Dan Deacon is having a moment. The Baltimore-based composer/provocateur is unveiling a few connected projects this fall that have already raised the profile of the unlikely beat-making star.
His new album, a conceptual piece titled America, was released this week, arriving under an avalanche of hype from NPR, Rolling Stone, Pitchfork, et al., proclaiming it a “must-hear.” He’s co-directed his first video, for the single “True Thrush,” which has also been passed around online, and yesterday — his birthday — Deacon unveiled a free app meant to change the way concertgoers experience live performances. If it works.
A fan of site-specific performances, Deacon’s live show here, presented by the Kentucky Museum of Art and Craft, is scheduled to take place outside the museum. Deacon’s goal is to make every concert unique, and his free app allows him to synchronize all the smartphones in the room, utilizing them as both light and sound sources. He says it should work without using any wi-fi or data from the phones. “It creates a really unique sound environment and light environment that doesn’t really currently exist. We’re encouraging everyone who’s going to the shows to download the app, because we use it in the show.”
Sounds can shift based on how attendees hold their phones. “There’s going to be times when the only sound in the room is coming out of everyone in the audience’s phones.” Phones will also shift colors. Then again, it might not work at all. He’s only been using it since last week.
Deacon is an activist at heart, and his America is not quite the same as Lee Greenwood’s. While parts of his new album sound poppier and more accessible than some of his earlier work, Deacon continues to employ dissonance and thrives on challenging his audience. The second half of the album is a four-part suite taking up 22 minutes.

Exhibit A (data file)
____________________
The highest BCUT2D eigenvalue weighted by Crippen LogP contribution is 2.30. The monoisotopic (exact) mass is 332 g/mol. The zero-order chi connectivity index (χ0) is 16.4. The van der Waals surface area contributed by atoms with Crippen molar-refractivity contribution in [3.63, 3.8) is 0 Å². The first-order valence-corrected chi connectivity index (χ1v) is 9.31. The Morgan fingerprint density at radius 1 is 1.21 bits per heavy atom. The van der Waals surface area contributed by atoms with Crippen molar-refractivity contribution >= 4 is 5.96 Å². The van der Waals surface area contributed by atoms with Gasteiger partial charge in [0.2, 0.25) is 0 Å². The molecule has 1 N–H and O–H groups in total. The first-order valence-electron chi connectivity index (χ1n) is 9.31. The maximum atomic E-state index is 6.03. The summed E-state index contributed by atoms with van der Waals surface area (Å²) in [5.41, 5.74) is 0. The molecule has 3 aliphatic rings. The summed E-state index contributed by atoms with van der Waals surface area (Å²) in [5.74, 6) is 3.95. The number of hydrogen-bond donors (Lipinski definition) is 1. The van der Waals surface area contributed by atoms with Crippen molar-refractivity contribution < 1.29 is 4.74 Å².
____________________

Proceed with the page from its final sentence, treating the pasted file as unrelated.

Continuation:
“When I started, I didn’t think of my music as inaccessible at all,” he says now, almost a decade later. “I came from writing for, like, five bassoons making squeak noises. But then when I started playing shows, I was, like, ‘Oh, this is weird to people!’”
Deacon feels stuck between different worlds at times. Indie rock fans see him as a DJ, while dance clubgoers think he’s a rocker. When he performs avant-garde work in New York, he is received as a serious composer — but when he goes back to warehouse parties, they write him off as being too pop. In Hollywood, he’s now being seen as a film composer, having scored Francis Ford Coppola’s “Twixt.”
“I like that spot. I’m comfortable being the weird nerd loser who was also the prom king and vice president of the student body. Not fitting into a niche, but not disenfranchising at the same time.”
Deacon’s been given opportunities that he never expected, like the film score, and commissions for orchestras and experimental music festivals, and sees how the work has led to what he’s accomplished with America. “All that really changed the way I felt about my music. It changed the way I wrote music, because I was writing for different contexts and different people. I was writing for humans — and that’s very different.
“I know how to communicate exactly what I mean to the computer, with the software I’m used to,” he continues. “But even though I went to school, notation is a language; if you don’t use it, it starts to fade … If I’m trying to convey a complex musical idea, I know where to put the rhythm down, where the pitch is, but in the articulation and the nuance, I was so utterly rusty. Working in those other environments brought nuance back into my mindset.”
Right now, Deacon is at the beginning of a tour meant to get his ideas out to as large a crowd as possible. He thinks it just might be working.
“I’m into it!,” he says, laughing. “But I don’t want to overanalyze it. I don’t want to change the way I interpret reality. People seem to like the record, and that makes me … happy.”
with Height With Friends, Chester Endersby Gwazda, Alan Resnick, and Tomasynaha
Monday, Sept. 3
Kentucky Museum of Art and Craft
715 W. Main St.
$15; 4 p.m.